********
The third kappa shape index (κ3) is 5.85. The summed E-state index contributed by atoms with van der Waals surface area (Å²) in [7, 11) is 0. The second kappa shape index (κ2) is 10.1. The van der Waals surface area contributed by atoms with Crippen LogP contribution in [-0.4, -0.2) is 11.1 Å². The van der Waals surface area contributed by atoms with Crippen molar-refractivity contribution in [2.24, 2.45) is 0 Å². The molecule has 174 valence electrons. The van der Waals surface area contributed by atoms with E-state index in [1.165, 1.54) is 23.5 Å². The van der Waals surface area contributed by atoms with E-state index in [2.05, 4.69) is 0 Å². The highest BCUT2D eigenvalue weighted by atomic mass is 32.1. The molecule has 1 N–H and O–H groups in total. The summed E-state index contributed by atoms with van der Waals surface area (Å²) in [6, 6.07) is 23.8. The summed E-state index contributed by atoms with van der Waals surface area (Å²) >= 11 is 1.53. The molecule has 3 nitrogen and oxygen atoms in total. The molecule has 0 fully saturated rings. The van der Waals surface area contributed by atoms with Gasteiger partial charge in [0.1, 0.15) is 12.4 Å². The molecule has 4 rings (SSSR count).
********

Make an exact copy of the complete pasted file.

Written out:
The third kappa shape index (κ3) is 5.85. The summed E-state index contributed by atoms with van der Waals surface area (Å²) in [7, 11) is 0. The second kappa shape index (κ2) is 10.1. The van der Waals surface area contributed by atoms with Crippen LogP contribution in [-0.4, -0.2) is 11.1 Å². The van der Waals surface area contributed by atoms with Crippen molar-refractivity contribution in [2.24, 2.45) is 0 Å². The molecule has 174 valence electrons. The van der Waals surface area contributed by atoms with E-state index in [1.165, 1.54) is 23.5 Å². The van der Waals surface area contributed by atoms with E-state index in [2.05, 4.69) is 0 Å². The highest BCUT2D eigenvalue weighted by atomic mass is 32.1. The molecule has 1 N–H and O–H groups in total. The summed E-state index contributed by atoms with van der Waals surface area (Å²) in [6, 6.07) is 23.8. The summed E-state index contributed by atoms with van der Waals surface area (Å²) >= 11 is 1.53. The molecule has 3 nitrogen and oxygen atoms in total. The molecule has 0 fully saturated rings. The van der Waals surface area contributed by atoms with Gasteiger partial charge in [0.1, 0.15) is 12.4 Å². The molecule has 4 rings (SSSR count).